Help! Massive leaf loss in 10 ft Alii Ficus

green_claws(7, 8)August 30, 2014

A month ago, I bought a 10 ft tall huge beautiful ficus alii from pike. Since the day it came home, its been steadily losing leaves. I have another much smaller ficus alii that I've had for 6 months and its never lost leaves. I put the new tree right next to my old one, in my sunroom where it gets bright indirect light. The leaf loss was mostly seen as leaves that had brown streaks coming from the center vein. Leaves on the trees also developed dry brown tips but those doesn't fall off.

I read that streaks from the center vein mean too much water and that the cells are essentially rupturing. However, I read that brown tips are a drought response. I watered once a week but every time I watered (room temp water) I noticed the next day there were tons of new dropped leaves, mostly with brown streaks.

Three days ago, I pulled the tree from the pot and saw that the entire root ball was basically one giant white mold colony. I spent an hour washing the very compact and paper-like soil away from the very very dense roots. I had to take a knife and make some vertical cuts through the root ball to get to the center. There was mold growth all the way through! I repotted with a 30% pine bark, 30% soil conditioner (ingredients say >90% tree bark, looks almost identical to the pine bark), 40% perlite soil mix. I mixed in a handful of Osmocote all purpose plant food pellets. Watered until water ran out the bottom, and put the tree back in its spot in the sunroom.

The next day, I only noticed one leaf on the ground! I thought I had solved my problem. However, its not three days later and the leaf drop rate is back to what it was before. The dead leaf appearance has changed though. Before, it was mostly large mature leaves that dropped. Now, its a 50/50 mix of big leaves and smaller leaves. Also, some leaves show the same brown streaking from the center, but now there are leaves with brown streaking on the edges.

My original, smaller, ficus alii is right next to this tree and still doing great. For that tree, I just transplanted the whole root ball into a larger pot and filled in with miracle grow moisture control potting soil.

What can I do? This large tree was $400 and I don't want to lose it. Aside from the price, its literally my dream tree and its very special to me and the centerpiece of my sunroom! Including the pot, it almost touches the 12 ft ceiling!

Attached is a pic of dropped leaves and how the tree looks. You can't tell, but its already dropped half its leaves. Note some are crinkled while others drop in their healthy shape.

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ampersand12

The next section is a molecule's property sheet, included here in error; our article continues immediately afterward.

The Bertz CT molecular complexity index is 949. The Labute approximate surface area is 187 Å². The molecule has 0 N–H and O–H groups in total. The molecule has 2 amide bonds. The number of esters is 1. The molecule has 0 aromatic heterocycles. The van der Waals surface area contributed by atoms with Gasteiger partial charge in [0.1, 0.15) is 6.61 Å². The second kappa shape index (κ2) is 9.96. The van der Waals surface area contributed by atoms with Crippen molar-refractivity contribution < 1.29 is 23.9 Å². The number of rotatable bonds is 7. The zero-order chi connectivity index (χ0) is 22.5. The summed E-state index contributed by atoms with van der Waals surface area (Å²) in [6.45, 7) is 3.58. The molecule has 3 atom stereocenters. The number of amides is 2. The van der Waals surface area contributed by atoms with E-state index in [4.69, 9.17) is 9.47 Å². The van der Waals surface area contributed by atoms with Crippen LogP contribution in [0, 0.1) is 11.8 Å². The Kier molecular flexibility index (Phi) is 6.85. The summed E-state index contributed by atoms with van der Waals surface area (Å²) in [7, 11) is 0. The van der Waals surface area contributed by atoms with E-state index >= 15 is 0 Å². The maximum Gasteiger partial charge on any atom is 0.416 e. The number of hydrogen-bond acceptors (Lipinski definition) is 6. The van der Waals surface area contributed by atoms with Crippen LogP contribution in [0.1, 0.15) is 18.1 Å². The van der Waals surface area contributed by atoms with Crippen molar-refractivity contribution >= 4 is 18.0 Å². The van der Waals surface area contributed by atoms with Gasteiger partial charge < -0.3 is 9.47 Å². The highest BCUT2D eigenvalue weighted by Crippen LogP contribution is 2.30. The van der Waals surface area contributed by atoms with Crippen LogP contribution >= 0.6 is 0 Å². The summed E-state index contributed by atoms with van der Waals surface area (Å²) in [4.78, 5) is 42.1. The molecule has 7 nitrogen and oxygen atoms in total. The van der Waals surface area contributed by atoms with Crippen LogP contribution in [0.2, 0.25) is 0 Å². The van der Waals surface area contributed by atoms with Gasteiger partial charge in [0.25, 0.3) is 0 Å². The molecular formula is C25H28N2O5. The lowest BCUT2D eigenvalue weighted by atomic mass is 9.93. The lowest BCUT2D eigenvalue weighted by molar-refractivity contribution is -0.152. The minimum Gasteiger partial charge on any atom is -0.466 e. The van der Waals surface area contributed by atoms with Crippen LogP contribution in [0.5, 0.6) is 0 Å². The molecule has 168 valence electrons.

It's likely stress from a change in environment. Different light levels, humidity, and watering practices can create stress, often shown by leaf drop. Just try to be careful watering and give it some light fertilizer, new growth should be pushing out soon.

    Bookmark   August 31, 2014 at 4:53AM
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bronxfigs

Ditto what Ampersand posted.

Just a few other thoughts:
Did you find out just why the root ball was filled with white mold?
Were the roots rotten?
Was there a mealy-bug infestation at the roots?
Washing off mold from dead roots will not solve your problems.
Was the tree root-bound?
Did you re-plant the tree into the same size container, or did you do an up-potting?
Was the root ball loaded with white, healthy feeder roots, or full of dead/dying, brown roots?

Drastic changes in cultural conditions can cause leaves to shed at an alarming rate. If the compromised roots can't support any new growth, your tree will continue to drop leaves. If half your roots are dead from a moldy condition, then your tree will have to grow a new root system....and your tree will shed leaves until new roots can support new leaves. A tree will not push out leaves that the roots can't support.

Interior light levels, even in a "sun room" can never approach the light levels, and spectrum-quality found under an open sky. Plants "see" light differently than the human eye. Even "bright" interiors are usually far too dark, and unless you are growing in a greenhouse, plants will slowly suffer. If your sun-room is dark, your tree will shed leaves. If your other Ficus a. is doing "great", then growing both trees with the same culture, your newer Ficus a. tree will also do well....maybe. Is your original tree thriving...or, just doing well enough not to die? There's a difference. The canopy of the smaller tree might also be getting far more light than the canopy of your taller, tree. Leaves growing a few feet away from the dark ceiling of your sun room may be getting very little light, and far too much dry heat. Heat rises, and will 'cook' leaves. Cooked leaves = leaf drop.

Check culture carefully. Just some thoughts, and I hope this may help.

Frank

This post was edited by BronxFigs on Tue, Sep 2, 14 at 14:09

    Bookmark   September 1, 2014 at 7:20AM
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